Tuesday, February 17, 2009

The Missing Piece in the NY Times Cellphone Story

Yesterday’s New York Times story about using cellphones in the classroom presented the usual pros and cons, but neglecting to provide a practical missing piece in the conversation. In the story, Janet Bass, a spokeswoman for the American Federation of Teachers complains,

“Texting, ringing, vibrating, cellphones so far haven’t been an educational tool. They’ve been a distraction.” Ms. Bass says it is “almost laughable that the cellphone industry is pushing a study showing that cellphones will make kids smarter,” particularly during a recession that is crushing the budgets of many school districts.

As I shared in the article Despite School Cell Phone Ban, Course Sees Them as Aid, the key is in professional development for teachers. Of course by and large, cell phones haven’t been used as an educational tool. The teachers have not received instruction on how to do so. I have collected some ideas for doing this in my post The Value of Using Cell Phones to Enhance Education and Some Concrete Ways to Do So. As I share in the post, and cellphone guru Liz Kolb often shares in her http://www.cellphonesinlearning.com/ blog, a great way to have teachers see the value of cells and begin using them as an educational tool is to assign their use for homework. This way they’re not a distraction in class as teachers begin learning to use them, policies aren’t broken, and teachers can see if student achievement and engagement are increased. If you can’t imagine how these devices can be valuable, read my 20 Ideas for Using Cells in Education.

Ms. Bass also admonishes the cellphone industry for pushing devices during a recession crushing school budgets. Apparently an education in finance and economics would also serve Ms. Bass well. Cells are the most ubiquitous technology available in the U.S. This is an answer to the budget crises. No purchase necessary.

The article sites how the students used the phones for a variety of tasks, including recording themselves solving problems and posting the videos to a private social networking site, where classmates could watch. It also points to the Digital Millennial study that found that students with the phones performed 25 percent better on the end-of-the-year algebra exam than did students without the devices in similar classes. It’s a bit difficult for educators to turn the other way with results like this.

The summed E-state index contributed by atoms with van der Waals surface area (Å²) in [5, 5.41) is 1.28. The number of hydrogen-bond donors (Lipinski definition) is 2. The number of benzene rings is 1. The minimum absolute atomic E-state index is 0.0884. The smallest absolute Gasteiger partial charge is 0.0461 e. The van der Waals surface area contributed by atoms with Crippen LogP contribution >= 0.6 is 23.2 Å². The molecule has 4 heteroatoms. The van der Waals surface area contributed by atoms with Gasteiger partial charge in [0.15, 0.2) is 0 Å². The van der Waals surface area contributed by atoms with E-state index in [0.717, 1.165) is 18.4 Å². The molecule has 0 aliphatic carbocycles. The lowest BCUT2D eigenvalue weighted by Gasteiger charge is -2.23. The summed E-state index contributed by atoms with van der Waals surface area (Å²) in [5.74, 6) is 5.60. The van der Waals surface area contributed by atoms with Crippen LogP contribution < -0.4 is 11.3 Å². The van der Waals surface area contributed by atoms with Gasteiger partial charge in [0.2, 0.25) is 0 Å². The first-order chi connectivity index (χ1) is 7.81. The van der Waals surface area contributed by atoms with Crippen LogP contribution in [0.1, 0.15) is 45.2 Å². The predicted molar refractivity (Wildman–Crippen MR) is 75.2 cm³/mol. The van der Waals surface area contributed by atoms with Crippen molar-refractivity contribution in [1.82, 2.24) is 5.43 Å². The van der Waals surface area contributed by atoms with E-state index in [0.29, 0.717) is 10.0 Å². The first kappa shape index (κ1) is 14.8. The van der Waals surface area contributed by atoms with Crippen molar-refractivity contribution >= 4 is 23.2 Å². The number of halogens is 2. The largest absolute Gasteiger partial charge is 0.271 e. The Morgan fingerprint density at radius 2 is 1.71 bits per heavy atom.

One of the readers who commented on the NY Times piece says it best,

I wonder how teachers in 1970 would respond if asked, "I have a device that is cheap enough all of your students could have one of their own that allows free access to the wealth of all human knowledge, places more information in their pocket than exists in the entire school library, the ability to communicate with almost anyone, and the ability to get answers from experts in all areas of study. Do you want your students to have these devices in your classroom?"
— Carl Anderson, Rochester, MN


  1. Isn't there a lot of buzz about the future morphing of cell phones and laptops? For folks to have one mobile device? I am always texting googl for quick answers.

  2. @Liz, Thank you for the thumbs up!
    @booksRULE, Yes! That is exactly the point. There is little to no difference between cells and laptops today so we are essentially laying the foundation for politicians to ban technology in schools rather than trusting school administrators, staff, parents, business, community, etc. to make decisions on what tools best serve their students.

  3. I don't deny that cell phones can be a valuable tool in education, but, while many - maybe most - of my students own or carry cell phone, not all of them do. How do you foresee them being used? Or rather distributed? What about students who cannot afford the phone or the airtime to use the Internet?
    I would actually think that school's investing in mobile devices like the ipod touch, where students can hook up into the school's wireless connection (and still gain the skills in using a mobile device) as a more practical though not as affordable an option.

  4. @Elk, as I recommend in my post and Liz Kolb recommends in her blog and book, I would suggest that cell phones are first used outside of school to support instruction. As Marc Prensky asks, “Should we deprive the majority of students because a small minority doesn’t have access?” Prensky has several suggestions for getting students who need access which you can read about at http://www.marcprensky.com/writing/Prensky-Lets_Be_Digital_Multipliers-ET-01-09.pdf. Suggestions include, borrowing (from friends, family, mentors, etc.), setting up places for learning where technology is available in the school, library, with community partners, etc. If the day could come when schools would follow in the footsteps of Presbyterian Ladies' College (http://www.smh.com.au/news/national/phone-a-friend-in-exams/2008/08/19/1218911717490.html) where students use phones to enhance learning, schools could invest in a small number of phones for students without access, perhaps even through a partnership or grant with a phone company…or, students can share.

    The wireless connection suggestion, while good in theory, is usually flawed in reality as few schools have the infrastructure and bandwidth to support a large number of students online wirelessly. This can be done much more reliably with the phones already sitting in the pockets of many students.


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